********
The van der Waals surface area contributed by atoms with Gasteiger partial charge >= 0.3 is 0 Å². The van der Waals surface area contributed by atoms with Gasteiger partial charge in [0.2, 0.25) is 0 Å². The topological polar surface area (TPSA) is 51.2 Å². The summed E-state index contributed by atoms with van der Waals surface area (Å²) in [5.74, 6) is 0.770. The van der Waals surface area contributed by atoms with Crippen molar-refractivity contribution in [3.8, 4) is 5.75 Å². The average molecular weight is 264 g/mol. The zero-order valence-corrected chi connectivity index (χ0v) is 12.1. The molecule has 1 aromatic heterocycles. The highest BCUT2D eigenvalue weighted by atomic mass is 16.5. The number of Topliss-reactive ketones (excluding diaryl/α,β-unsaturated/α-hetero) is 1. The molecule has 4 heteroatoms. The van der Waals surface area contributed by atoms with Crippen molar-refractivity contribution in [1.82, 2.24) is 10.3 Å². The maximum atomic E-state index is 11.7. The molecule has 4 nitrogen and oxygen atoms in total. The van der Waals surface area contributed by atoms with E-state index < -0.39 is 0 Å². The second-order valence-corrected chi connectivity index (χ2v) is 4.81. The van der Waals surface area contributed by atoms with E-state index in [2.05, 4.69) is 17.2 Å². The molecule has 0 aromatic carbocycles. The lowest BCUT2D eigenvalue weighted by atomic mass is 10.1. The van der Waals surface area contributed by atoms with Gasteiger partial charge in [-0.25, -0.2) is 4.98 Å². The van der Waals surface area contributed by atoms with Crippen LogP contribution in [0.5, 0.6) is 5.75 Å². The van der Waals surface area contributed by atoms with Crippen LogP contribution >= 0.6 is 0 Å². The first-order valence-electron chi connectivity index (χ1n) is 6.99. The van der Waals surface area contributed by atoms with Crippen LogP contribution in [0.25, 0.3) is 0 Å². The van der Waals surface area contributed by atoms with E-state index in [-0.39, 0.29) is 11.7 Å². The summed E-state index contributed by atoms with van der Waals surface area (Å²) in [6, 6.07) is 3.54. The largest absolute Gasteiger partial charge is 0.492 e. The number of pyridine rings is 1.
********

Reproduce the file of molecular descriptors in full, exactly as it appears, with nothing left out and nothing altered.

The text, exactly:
The van der Waals surface area contributed by atoms with Gasteiger partial charge >= 0.3 is 0 Å². The van der Waals surface area contributed by atoms with Gasteiger partial charge in [0.2, 0.25) is 0 Å². The topological polar surface area (TPSA) is 51.2 Å². The summed E-state index contributed by atoms with van der Waals surface area (Å²) in [5.74, 6) is 0.770. The van der Waals surface area contributed by atoms with Crippen molar-refractivity contribution in [3.8, 4) is 5.75 Å². The average molecular weight is 264 g/mol. The zero-order valence-corrected chi connectivity index (χ0v) is 12.1. The molecule has 1 aromatic heterocycles. The highest BCUT2D eigenvalue weighted by atomic mass is 16.5. The number of Topliss-reactive ketones (excluding diaryl/α,β-unsaturated/α-hetero) is 1. The molecule has 4 heteroatoms. The van der Waals surface area contributed by atoms with Crippen molar-refractivity contribution in [1.82, 2.24) is 10.3 Å². The maximum atomic E-state index is 11.7. The molecule has 4 nitrogen and oxygen atoms in total. The van der Waals surface area contributed by atoms with E-state index < -0.39 is 0 Å². The second-order valence-corrected chi connectivity index (χ2v) is 4.81. The van der Waals surface area contributed by atoms with E-state index in [2.05, 4.69) is 17.2 Å². The molecule has 0 aromatic carbocycles. The lowest BCUT2D eigenvalue weighted by atomic mass is 10.1. The van der Waals surface area contributed by atoms with Gasteiger partial charge in [-0.25, -0.2) is 4.98 Å². The van der Waals surface area contributed by atoms with Crippen LogP contribution in [0.5, 0.6) is 5.75 Å². The van der Waals surface area contributed by atoms with Crippen LogP contribution >= 0.6 is 0 Å². The first-order valence-electron chi connectivity index (χ1n) is 6.99. The van der Waals surface area contributed by atoms with Crippen LogP contribution in [0.25, 0.3) is 0 Å². The van der Waals surface area contributed by atoms with E-state index in [-0.39, 0.29) is 11.7 Å². The summed E-state index contributed by atoms with van der Waals surface area (Å²) in [6, 6.07) is 3.54. The largest absolute Gasteiger partial charge is 0.492 e. The number of pyridine rings is 1.